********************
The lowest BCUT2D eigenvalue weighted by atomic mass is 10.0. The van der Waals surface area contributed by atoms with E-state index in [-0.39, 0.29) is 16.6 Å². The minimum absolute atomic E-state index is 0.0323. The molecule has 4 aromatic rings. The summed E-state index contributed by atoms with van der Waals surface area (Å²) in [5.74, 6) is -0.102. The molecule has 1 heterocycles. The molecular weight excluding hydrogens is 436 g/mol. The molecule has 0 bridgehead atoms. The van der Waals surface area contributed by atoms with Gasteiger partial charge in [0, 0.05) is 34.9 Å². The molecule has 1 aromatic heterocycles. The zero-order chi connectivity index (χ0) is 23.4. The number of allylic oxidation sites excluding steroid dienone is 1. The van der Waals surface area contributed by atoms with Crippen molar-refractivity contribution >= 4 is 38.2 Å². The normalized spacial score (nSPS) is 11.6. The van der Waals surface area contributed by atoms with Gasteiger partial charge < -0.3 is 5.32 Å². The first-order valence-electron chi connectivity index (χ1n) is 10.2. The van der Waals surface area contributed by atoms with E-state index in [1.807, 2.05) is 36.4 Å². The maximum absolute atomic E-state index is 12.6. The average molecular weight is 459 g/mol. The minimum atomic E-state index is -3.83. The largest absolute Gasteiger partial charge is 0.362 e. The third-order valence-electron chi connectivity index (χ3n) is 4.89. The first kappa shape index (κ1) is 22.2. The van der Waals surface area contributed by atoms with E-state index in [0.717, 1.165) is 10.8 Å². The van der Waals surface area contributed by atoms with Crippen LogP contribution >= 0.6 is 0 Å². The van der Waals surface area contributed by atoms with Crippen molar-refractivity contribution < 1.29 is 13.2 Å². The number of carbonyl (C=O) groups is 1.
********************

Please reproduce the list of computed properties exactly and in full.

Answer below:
The lowest BCUT2D eigenvalue weighted by atomic mass is 10.0. The van der Waals surface area contributed by atoms with E-state index in [-0.39, 0.29) is 16.6 Å². The minimum absolute atomic E-state index is 0.0323. The molecule has 4 aromatic rings. The summed E-state index contributed by atoms with van der Waals surface area (Å²) in [5.74, 6) is -0.102. The molecule has 1 heterocycles. The molecular weight excluding hydrogens is 436 g/mol. The molecule has 0 bridgehead atoms. The van der Waals surface area contributed by atoms with Gasteiger partial charge in [0, 0.05) is 34.9 Å². The molecule has 1 aromatic heterocycles. The zero-order chi connectivity index (χ0) is 23.4. The number of allylic oxidation sites excluding steroid dienone is 1. The van der Waals surface area contributed by atoms with Crippen molar-refractivity contribution >= 4 is 38.2 Å². The normalized spacial score (nSPS) is 11.6. The van der Waals surface area contributed by atoms with Gasteiger partial charge < -0.3 is 5.32 Å². The first-order valence-electron chi connectivity index (χ1n) is 10.2. The van der Waals surface area contributed by atoms with E-state index in [1.807, 2.05) is 36.4 Å². The maximum absolute atomic E-state index is 12.6. The average molecular weight is 459 g/mol. The minimum atomic E-state index is -3.83. The largest absolute Gasteiger partial charge is 0.362 e. The third-order valence-electron chi connectivity index (χ3n) is 4.89. The first kappa shape index (κ1) is 22.2. The van der Waals surface area contributed by atoms with E-state index in [0.717, 1.165) is 10.8 Å². The van der Waals surface area contributed by atoms with Crippen LogP contribution >= 0.6 is 0 Å². The van der Waals surface area contributed by atoms with Crippen molar-refractivity contribution < 1.29 is 13.2 Å². The number of carbonyl (C=O) groups is 1.